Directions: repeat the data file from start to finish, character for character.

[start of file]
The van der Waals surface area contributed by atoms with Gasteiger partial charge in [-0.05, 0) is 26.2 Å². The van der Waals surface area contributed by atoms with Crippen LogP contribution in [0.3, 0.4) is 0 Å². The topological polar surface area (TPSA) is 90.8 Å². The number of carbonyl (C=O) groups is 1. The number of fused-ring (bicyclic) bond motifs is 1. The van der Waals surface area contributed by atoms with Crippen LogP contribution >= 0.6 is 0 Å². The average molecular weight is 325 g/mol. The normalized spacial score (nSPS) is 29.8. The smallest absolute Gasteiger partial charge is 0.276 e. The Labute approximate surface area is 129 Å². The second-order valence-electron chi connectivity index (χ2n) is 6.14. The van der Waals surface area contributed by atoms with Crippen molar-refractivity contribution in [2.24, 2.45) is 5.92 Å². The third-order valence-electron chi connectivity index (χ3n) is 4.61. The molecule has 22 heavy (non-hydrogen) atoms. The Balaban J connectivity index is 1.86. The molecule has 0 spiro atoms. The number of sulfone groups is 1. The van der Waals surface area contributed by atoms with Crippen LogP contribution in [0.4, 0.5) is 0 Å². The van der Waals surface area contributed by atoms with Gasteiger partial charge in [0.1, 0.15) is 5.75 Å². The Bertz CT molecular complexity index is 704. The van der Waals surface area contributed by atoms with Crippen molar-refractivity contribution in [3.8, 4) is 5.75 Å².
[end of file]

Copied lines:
The van der Waals surface area contributed by atoms with Gasteiger partial charge in [-0.05, 0) is 26.2 Å². The van der Waals surface area contributed by atoms with Crippen LogP contribution in [0.3, 0.4) is 0 Å². The topological polar surface area (TPSA) is 90.8 Å². The number of carbonyl (C=O) groups is 1. The number of fused-ring (bicyclic) bond motifs is 1. The van der Waals surface area contributed by atoms with Crippen LogP contribution >= 0.6 is 0 Å². The average molecular weight is 325 g/mol. The normalized spacial score (nSPS) is 29.8. The smallest absolute Gasteiger partial charge is 0.276 e. The Labute approximate surface area is 129 Å². The second-order valence-electron chi connectivity index (χ2n) is 6.14. The van der Waals surface area contributed by atoms with Crippen molar-refractivity contribution in [2.24, 2.45) is 5.92 Å². The third-order valence-electron chi connectivity index (χ3n) is 4.61. The molecule has 22 heavy (non-hydrogen) atoms. The Balaban J connectivity index is 1.86. The molecule has 0 spiro atoms. The number of sulfone groups is 1. The van der Waals surface area contributed by atoms with Crippen LogP contribution in [0.4, 0.5) is 0 Å². The van der Waals surface area contributed by atoms with Gasteiger partial charge in [0.1, 0.15) is 5.75 Å². The Bertz CT molecular complexity index is 704. The van der Waals surface area contributed by atoms with Crippen molar-refractivity contribution in [3.8, 4) is 5.75 Å².